Take Five: Worst forms of PDA

As a friend and I exited the Grill earlier this week and made our way toward the Lower Quad, we came across quite the spectacle. The sight we stumbled upon shook our emotions; so much so that neither of us said a word until we left the scene.

No, it wasn’t the “die-in” student protest on Tuesday. What we witnessed moved us in a different way.

When we watched a male student kneel down in the Murray-Herrick foyer and kiss the hand of his parting girlfriend, the event left us feeling perturbed and hysterical. Neither of us had seen such an obnoxious public display of affection since grade school.

So, to commemorate the incident and avert future sightings, consider this list of moves to avoid next time you feel the need to share how much you care with the rest of the world.

1. Marathon kissing

Even though Soulja Boy might enjoy “kissing you in public,” not everyone else is so eager to see how long you and your beau can lock lips. Kissing is an intimate thing—as in something best saved for private. An acceptable goodbye kiss might last two seconds, but any longer and you’re guaranteeing discomfort for those around you. Chances are good that you two aren’t saying goodbye forever, so save the make-out session for next time.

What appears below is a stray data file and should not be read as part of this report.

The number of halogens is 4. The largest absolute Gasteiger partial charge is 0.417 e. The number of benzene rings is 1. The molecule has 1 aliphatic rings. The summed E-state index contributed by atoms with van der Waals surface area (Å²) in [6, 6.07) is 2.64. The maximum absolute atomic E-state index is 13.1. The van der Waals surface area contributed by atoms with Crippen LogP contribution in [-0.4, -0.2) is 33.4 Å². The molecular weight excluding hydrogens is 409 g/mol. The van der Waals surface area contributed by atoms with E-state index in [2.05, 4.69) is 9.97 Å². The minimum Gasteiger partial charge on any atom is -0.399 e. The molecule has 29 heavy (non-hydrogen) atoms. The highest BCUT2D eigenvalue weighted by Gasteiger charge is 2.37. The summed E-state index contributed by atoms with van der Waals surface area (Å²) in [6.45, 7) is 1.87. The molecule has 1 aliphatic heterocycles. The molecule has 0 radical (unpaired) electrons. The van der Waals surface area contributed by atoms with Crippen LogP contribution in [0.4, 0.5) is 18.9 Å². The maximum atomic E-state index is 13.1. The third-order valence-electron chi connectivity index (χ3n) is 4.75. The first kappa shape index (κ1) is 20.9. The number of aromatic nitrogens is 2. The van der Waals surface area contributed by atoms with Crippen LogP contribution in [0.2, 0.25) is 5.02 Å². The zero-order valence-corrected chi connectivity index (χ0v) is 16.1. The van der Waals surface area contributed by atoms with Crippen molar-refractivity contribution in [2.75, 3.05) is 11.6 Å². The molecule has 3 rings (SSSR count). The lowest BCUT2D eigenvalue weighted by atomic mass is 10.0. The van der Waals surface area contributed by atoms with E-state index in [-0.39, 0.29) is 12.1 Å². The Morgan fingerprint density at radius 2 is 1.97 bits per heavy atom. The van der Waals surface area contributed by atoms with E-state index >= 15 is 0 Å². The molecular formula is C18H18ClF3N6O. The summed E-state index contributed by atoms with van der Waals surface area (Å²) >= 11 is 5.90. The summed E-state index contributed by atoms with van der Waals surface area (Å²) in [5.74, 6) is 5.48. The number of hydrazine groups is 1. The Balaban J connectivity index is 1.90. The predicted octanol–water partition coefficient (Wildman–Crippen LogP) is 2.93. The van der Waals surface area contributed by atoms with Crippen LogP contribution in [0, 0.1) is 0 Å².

2. Cling-ons

Sometimes relationships are uneven. Joey might like Jenna more than she likes him, but as long as that works for them, who are we to judge, right? Well, people love to judge. So instead of worrying about what they might be saying, don’t give them the chance. If your lover won’t leave your side and has to have a hand on you at all times, just tell him or her to stop. Save us the displeasure of watching your companion’s desperation spill all over.

3. Snuggling